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Who would have ever thought that learning the finer points of improvisation could be such fun? The "Harold," an innovative improvisational tool, helped Saturday Night Live's Mike Myers and Chris Farley, George Wendt (Norm on "Cheers") and many other actors on the road to TV and film stardom. Now it is described fully in this new book for the benefit of other would-be actors and comics. The "Harold" is a form of competitive improv involving six or seven players. They take a theme suggestion from the audience and free-associate on the theme, creating a series of rapid-fire one-liners that build into totally unpredictable skits with hilarious results. The teams compete with scoring based on applause. The "Harold" is a fun way to "loosen up" and learn to think quickly, build continuity, develop characterizations and sharpen humor.
The brain wave of three improv gurus, this book is a complete guide to improvisation for both novice and professional actors and comics. An outgrowth of the successful curriculum initiated by two of the authors at the ImprovOlympic, it describes improvisational tools and techniques, from the "Pattern Game" and "The Hot Spot" to the innovative and sophisticated "Harold." Far from an ordinary how-to handbook, this clearly composed authority on comedic improvisation stresses intuitive thinking, listening skills, continuity, characterization, and, most important, teamwork. Numerous testimonials from reputed actors strengthen the text's credibility, already secured by the expertise of its authorship. Sample scenes and games take hilarious twists while illustrating the inevitability of connections and the importance of justification among team members. The authors' primary focus is the achievement of the group mind, and the book's chapter construction necessarily culminates with that creative misnomer known as the Harold. The manual is flexibly designed to allow for easy performance in both acting classes and professional settings and will prove a valuable reference source to actors and directors alike. Kathleen ChryslerSee all Editorial Reviews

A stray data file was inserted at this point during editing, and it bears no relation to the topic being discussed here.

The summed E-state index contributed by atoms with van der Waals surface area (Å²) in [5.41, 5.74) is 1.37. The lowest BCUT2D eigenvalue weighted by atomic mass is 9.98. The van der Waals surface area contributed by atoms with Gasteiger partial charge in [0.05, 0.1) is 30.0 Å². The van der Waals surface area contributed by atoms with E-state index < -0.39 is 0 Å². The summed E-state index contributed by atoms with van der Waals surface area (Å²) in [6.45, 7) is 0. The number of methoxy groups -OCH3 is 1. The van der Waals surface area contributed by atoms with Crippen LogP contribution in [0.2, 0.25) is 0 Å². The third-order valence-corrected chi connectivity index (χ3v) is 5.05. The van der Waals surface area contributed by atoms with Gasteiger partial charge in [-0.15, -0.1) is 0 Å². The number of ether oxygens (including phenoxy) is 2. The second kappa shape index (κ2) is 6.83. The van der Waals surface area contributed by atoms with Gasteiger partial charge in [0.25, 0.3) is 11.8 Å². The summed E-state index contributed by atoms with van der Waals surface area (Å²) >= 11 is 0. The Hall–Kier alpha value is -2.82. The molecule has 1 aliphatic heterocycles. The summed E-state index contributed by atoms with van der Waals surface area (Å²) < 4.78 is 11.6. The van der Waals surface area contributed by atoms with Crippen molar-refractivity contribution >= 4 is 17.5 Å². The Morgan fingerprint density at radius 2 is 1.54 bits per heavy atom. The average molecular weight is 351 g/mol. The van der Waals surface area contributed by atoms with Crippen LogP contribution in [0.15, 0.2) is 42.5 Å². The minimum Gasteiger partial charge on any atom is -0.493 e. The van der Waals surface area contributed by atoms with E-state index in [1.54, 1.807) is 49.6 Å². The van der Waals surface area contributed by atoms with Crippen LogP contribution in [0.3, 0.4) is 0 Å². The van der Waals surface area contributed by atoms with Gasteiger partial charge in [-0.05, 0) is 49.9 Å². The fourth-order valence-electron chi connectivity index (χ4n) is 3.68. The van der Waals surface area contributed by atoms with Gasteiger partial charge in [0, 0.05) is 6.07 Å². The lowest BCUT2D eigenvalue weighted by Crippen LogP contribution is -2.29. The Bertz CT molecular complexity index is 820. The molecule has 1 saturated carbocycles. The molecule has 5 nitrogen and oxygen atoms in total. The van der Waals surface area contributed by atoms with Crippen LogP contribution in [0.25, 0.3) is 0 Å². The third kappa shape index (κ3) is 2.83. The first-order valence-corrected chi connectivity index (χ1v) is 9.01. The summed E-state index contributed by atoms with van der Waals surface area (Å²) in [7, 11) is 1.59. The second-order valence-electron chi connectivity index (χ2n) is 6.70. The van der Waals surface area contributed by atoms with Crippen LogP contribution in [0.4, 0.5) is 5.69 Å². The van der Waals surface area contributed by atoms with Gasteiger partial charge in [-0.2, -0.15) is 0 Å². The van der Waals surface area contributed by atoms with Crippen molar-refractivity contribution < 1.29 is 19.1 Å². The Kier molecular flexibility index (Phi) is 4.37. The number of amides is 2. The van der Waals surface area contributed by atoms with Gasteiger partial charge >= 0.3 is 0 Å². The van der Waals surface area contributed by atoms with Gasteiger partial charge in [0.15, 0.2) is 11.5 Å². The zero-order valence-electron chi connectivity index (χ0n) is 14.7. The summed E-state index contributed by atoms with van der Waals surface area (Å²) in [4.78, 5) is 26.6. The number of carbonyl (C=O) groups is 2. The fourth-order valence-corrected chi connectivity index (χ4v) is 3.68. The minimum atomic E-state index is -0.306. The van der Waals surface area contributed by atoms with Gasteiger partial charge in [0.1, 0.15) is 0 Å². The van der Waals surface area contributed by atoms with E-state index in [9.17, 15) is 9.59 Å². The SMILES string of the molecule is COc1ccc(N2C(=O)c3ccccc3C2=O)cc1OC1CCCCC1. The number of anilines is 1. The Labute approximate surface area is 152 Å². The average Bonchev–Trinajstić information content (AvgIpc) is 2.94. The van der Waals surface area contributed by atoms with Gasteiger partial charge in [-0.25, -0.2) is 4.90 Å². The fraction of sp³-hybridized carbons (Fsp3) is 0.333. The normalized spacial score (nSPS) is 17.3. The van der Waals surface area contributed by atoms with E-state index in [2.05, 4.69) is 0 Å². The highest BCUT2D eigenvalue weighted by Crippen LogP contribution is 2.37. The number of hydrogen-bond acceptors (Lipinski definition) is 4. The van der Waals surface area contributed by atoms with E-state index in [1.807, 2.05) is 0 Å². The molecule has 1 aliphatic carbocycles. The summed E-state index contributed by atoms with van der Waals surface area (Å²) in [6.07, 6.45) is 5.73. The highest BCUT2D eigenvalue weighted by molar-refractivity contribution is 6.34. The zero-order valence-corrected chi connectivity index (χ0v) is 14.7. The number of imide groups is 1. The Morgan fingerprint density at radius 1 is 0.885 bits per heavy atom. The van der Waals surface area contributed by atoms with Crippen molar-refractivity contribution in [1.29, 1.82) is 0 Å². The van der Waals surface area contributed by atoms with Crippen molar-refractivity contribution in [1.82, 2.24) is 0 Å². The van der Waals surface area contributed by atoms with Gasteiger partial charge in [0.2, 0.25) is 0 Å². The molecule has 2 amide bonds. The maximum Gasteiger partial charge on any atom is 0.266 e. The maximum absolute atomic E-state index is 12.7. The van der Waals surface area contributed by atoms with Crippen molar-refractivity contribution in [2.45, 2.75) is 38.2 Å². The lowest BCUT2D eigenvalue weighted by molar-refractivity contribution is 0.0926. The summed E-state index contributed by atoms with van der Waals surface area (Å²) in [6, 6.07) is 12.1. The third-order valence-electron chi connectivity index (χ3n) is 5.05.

Great read for anyone interested in improv, whether they wanna do it themselves or just watch with a more trained eye.Published 1 month ago by JaLeah Hedrick
I've learned so much from this book. It's been recommended to many times; it's the improv/acting/comedy Bible. Read morePublished 1 month ago by Sam Casey
A must-read for improvisers. Reading this book won't make you a great improviser, all improvisers who want to be great should read this book.Published 2 months ago by Luke Vijay Somasundram
Great read. I read this while taking a Level 1 Improv class. It provided terrific background and insight for this new adventure.Published 5 months ago by Pat McBride
Whenever I say I'm going to improv, my brain substitutes "rehab". This is a good read.Published 6 months ago by Katrina L. Heycock